Evo: What about their impact on students? How has the way CPE divisions approach and serve students evolved over the course of your career?
KB: Continuing and professional education units have led the way in opening the doors to higher education for many people in the United States and abroad. In one sense, our work has been a series of problem solving tasks, solving problems such as: How do you serve students who cannot come to a campus? How do you leverage technology in doing this? How do you develop viable financial models for students whose eligibility for federal and private loans may be limited at worst and different at best? Academically, how do you re-acquaint itinerant and older learners with newer ways to learn? How do you refresh habits of mind for learning that may not have been recently exercised? The list goes on and on.
Evo: Looking to the future, what are a few key changes you feel higher education institutions (including their CPE divisions) need to make in order to adapt to key shifts in the postsecondary space?
KB: Continuing and professional education units are in the midst of evolving at present, and that evolution will be critical to their future success. Mainstream higher education is becoming more like us, with both good and bad effects. Some institutions are losing their CPE units as the more traditional parts of universities embrace what CPE does by embedding once freestanding units in traditional departments. My own institution, Johns Hopkins, has done this on a large scale with many of our schools now overseeing their own CPE units. Technologically speaking, the evolution has been incredibly positive, with nearly all institutions of higher education now embracing some form of online learning for all students. This has allowed students more flexibility and more independence in charting a path to deep learning, and it is changing the relationship between and among students, faculty and institutions.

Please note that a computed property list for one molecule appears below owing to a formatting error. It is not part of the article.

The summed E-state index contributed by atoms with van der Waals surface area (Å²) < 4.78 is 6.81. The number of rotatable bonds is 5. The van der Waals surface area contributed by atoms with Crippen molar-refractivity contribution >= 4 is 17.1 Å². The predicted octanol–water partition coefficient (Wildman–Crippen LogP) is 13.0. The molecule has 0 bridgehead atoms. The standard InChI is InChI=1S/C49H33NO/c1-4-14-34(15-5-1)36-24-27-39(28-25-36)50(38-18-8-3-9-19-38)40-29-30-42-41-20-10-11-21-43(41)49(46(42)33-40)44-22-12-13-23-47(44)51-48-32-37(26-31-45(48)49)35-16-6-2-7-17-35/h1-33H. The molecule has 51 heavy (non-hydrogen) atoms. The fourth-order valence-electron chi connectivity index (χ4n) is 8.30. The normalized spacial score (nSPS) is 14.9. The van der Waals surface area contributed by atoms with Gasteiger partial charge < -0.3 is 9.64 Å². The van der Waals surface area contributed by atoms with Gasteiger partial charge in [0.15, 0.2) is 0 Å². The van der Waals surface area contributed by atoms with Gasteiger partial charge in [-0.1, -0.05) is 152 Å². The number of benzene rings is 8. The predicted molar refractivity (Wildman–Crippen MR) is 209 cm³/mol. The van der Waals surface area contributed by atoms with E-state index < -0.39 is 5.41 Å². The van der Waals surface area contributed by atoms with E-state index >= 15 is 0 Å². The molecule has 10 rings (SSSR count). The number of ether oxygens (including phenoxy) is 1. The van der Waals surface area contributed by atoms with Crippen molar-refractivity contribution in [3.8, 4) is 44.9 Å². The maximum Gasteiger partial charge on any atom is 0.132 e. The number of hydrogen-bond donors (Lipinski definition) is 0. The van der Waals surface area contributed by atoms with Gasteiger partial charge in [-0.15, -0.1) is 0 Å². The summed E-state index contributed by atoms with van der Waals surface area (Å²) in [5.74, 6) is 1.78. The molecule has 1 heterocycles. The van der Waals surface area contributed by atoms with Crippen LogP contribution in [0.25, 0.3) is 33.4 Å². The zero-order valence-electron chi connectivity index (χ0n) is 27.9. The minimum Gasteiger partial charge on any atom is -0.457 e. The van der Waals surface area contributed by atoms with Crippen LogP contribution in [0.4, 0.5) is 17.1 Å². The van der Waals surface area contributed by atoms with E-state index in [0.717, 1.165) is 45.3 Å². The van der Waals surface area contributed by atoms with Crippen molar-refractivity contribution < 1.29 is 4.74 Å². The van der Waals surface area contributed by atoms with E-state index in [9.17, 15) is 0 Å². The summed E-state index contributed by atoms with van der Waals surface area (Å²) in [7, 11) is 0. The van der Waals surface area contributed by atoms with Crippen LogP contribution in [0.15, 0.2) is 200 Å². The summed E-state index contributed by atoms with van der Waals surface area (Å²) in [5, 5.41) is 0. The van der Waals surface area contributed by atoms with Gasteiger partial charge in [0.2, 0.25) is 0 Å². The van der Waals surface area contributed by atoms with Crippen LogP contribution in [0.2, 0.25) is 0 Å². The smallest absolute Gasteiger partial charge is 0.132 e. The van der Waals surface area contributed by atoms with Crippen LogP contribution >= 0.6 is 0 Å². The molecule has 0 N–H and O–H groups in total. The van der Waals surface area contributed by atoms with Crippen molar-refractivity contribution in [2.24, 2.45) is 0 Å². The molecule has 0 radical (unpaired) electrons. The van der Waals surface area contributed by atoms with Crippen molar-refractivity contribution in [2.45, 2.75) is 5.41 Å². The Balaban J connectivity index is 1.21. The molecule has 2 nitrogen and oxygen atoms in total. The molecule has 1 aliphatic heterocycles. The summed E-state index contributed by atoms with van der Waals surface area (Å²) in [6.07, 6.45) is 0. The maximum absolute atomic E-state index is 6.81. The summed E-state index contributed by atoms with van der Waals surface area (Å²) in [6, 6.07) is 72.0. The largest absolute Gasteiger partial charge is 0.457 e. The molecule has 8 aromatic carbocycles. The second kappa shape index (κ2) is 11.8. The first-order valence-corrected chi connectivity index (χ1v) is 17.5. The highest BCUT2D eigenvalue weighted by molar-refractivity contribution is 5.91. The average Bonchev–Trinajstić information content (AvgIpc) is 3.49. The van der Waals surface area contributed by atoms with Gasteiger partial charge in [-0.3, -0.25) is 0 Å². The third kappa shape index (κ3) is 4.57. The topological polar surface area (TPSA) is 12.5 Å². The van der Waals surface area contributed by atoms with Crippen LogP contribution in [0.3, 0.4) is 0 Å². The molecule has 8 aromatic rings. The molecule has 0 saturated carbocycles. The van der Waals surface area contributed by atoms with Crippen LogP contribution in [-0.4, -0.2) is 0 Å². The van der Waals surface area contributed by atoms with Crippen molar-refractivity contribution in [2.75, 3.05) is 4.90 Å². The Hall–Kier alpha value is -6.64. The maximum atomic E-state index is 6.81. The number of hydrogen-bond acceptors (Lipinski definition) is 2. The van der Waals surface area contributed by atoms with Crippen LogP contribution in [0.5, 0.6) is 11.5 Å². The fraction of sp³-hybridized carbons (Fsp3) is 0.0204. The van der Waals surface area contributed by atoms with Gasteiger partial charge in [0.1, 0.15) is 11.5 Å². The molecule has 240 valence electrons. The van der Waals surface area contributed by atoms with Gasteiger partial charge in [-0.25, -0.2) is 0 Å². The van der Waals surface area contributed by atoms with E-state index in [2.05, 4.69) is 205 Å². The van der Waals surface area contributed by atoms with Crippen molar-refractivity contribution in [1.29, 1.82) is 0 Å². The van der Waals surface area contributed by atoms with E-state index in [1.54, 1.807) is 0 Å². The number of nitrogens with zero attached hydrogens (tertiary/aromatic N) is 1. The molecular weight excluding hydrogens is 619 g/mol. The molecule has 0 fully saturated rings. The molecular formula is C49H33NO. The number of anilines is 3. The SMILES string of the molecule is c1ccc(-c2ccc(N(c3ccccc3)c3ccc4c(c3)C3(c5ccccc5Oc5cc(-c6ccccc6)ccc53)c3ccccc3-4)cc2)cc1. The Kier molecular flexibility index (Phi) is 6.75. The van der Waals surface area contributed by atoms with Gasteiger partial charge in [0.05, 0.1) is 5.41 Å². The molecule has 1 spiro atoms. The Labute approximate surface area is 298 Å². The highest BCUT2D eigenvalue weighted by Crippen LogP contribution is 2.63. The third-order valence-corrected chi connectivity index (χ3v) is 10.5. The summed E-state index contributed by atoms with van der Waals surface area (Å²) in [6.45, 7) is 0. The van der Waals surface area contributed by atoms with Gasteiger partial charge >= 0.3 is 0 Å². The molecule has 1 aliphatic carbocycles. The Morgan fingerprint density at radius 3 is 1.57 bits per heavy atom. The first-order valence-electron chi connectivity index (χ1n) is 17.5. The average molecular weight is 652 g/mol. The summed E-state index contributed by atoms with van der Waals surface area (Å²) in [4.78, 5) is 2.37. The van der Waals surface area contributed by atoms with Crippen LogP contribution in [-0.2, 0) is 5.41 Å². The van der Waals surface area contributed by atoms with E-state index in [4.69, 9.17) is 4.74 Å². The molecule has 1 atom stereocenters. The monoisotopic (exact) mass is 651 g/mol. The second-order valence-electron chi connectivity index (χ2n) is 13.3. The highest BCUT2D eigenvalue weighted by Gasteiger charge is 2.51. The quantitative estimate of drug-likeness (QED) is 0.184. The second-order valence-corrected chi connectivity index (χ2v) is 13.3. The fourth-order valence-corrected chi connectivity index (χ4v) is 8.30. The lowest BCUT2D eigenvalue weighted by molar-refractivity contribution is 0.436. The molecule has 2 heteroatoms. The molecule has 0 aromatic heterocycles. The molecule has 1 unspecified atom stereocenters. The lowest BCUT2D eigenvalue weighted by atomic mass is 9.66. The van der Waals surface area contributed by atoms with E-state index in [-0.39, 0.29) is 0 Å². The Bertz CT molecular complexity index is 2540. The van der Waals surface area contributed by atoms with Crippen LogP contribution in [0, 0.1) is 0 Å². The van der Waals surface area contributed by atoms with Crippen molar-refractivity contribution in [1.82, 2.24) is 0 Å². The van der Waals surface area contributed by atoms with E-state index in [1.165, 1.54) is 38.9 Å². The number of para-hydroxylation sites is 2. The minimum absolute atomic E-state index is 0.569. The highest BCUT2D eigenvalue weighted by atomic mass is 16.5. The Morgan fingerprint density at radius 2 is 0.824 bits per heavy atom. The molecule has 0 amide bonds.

One of the most exciting possibilities for the future lies in understanding these relationships and the ways in which they can productively grow using technology and the CPE models for adult engagement. True learning communities are more viable now than they ever have been. For example, the collaboration that defines successful research, particularly in the sciences, can now be taught and experienced in real time with undergraduates, graduate students and working professionals being active participants in discovery. Similarly, humanities research and artistic production can all benefit from the connectedness of contemporary learning. Interdisciplinary work among faculty now is easier than ever before, which may mean that we become better at solving the most difficult problems of our age, including those that—if they remain unsolved—will do us in.
I would like to think that a team of undergraduates, graduate students, diverse, distributed faculty, alumni, and working professionals—utilizing a CPE model of continuous improvement and open learning—might one day cure cancer, find solutions for climate change, and teach us how to live equitably together. To the extent that CPE leaders continue to drive such collaboration and aspiration, they will remain true to their mission of “opening” the university, regardless of where they themselves are housed.
Author Perspective: Administrator